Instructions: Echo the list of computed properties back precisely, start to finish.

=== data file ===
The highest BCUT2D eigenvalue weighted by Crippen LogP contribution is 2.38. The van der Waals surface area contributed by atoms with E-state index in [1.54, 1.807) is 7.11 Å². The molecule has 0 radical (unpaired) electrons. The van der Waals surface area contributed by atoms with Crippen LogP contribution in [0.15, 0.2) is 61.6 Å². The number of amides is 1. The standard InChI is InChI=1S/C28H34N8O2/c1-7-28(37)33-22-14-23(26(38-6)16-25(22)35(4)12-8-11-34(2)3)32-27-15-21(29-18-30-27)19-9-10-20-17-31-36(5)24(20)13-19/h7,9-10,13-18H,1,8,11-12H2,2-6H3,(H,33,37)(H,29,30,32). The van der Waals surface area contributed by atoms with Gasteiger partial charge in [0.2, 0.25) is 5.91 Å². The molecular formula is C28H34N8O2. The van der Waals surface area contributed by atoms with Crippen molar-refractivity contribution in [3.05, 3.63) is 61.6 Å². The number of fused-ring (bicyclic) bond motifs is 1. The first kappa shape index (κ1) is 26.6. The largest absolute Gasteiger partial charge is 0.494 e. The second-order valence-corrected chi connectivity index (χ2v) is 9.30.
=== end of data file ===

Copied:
The highest BCUT2D eigenvalue weighted by Crippen LogP contribution is 2.38. The van der Waals surface area contributed by atoms with E-state index in [1.54, 1.807) is 7.11 Å². The molecule has 0 radical (unpaired) electrons. The van der Waals surface area contributed by atoms with Crippen LogP contribution in [0.15, 0.2) is 61.6 Å². The number of amides is 1. The standard InChI is InChI=1S/C28H34N8O2/c1-7-28(37)33-22-14-23(26(38-6)16-25(22)35(4)12-8-11-34(2)3)32-27-15-21(29-18-30-27)19-9-10-20-17-31-36(5)24(20)13-19/h7,9-10,13-18H,1,8,11-12H2,2-6H3,(H,33,37)(H,29,30,32). The van der Waals surface area contributed by atoms with Gasteiger partial charge in [0.2, 0.25) is 5.91 Å². The molecular formula is C28H34N8O2. The van der Waals surface area contributed by atoms with Crippen molar-refractivity contribution in [3.05, 3.63) is 61.6 Å². The number of fused-ring (bicyclic) bond motifs is 1. The first kappa shape index (κ1) is 26.6. The largest absolute Gasteiger partial charge is 0.494 e. The second-order valence-corrected chi connectivity index (χ2v) is 9.30.